[v] Free Methodist Church, Annual Conference Minutes: Proceedings of the Forty Annual Conference of the Free Methodist Church of North America (Chicago: Free Methodist Publishing House, 1910), 189-211 & Free Methodist Church, Annual Conference Minutes: Proceedings of the Forty-One Annual Conference of the Free Methodist Church of North America (Chicago: Free Methodist Publishing House, 1912), 291-307.

[vi] McMurray, “Deaconess Training Course,” 11.

[vii] The first deaconess was Rebecca Sellew in the Oil City Conference and from 1910-1912 all the deaconesses listed in annual conference minutes were in the Oil City Conference or New York Conference. By 1913 Michigan, Susquehanna and Kansas all had at least one deaconess and through 1920 conferences such as Susquehanna, New York and Oil City consistently had more than one deaconess in their conference and often women were listed for multiple years implying that the first deaconesses in those conferences stayed active and served as a example that inspired other women to join. Mesaros-Winckles, 2022.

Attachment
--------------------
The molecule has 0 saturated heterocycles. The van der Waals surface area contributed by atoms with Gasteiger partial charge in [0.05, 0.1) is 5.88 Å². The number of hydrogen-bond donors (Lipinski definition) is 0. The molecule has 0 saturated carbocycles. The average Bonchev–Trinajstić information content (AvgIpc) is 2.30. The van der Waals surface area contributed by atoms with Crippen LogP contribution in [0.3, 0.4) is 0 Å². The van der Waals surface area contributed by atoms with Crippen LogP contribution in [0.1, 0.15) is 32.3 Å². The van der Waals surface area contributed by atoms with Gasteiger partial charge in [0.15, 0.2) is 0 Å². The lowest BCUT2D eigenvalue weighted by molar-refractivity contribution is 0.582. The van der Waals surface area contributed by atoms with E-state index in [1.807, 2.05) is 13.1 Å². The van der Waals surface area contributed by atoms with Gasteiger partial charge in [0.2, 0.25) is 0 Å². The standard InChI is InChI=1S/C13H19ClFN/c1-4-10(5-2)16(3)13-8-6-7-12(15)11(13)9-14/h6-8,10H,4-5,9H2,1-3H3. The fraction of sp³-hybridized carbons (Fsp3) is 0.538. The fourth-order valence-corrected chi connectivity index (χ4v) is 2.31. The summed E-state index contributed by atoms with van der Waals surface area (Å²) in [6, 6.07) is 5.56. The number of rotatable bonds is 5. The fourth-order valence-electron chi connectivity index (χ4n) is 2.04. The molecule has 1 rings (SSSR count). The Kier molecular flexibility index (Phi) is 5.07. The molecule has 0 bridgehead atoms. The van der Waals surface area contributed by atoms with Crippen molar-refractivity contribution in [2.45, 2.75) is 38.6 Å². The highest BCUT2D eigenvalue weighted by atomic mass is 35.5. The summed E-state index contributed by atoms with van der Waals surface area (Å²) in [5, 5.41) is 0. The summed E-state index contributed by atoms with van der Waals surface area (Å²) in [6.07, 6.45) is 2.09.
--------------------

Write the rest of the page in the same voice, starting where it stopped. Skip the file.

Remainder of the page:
[viii] McGarvey notes it is impossible to get accurate and up to date information on how many women are part of the deaconess order. Annual conference minutes do not designate between women who are a deaconess on trial (completing their training and exam) and those with a permanent license. So, the numbers given of the Free Methodist deaconess order are likely slight lower than I report in this chapter since some women never complete their training. McGarvey also discussed how the deaconess training required “considerable work and quite strenuous exams” but she was not asking for standards to diminish; just to increase access to training by offering it at more Free Methodist educational institutions. McGarvey, “Deaconesses,” 2.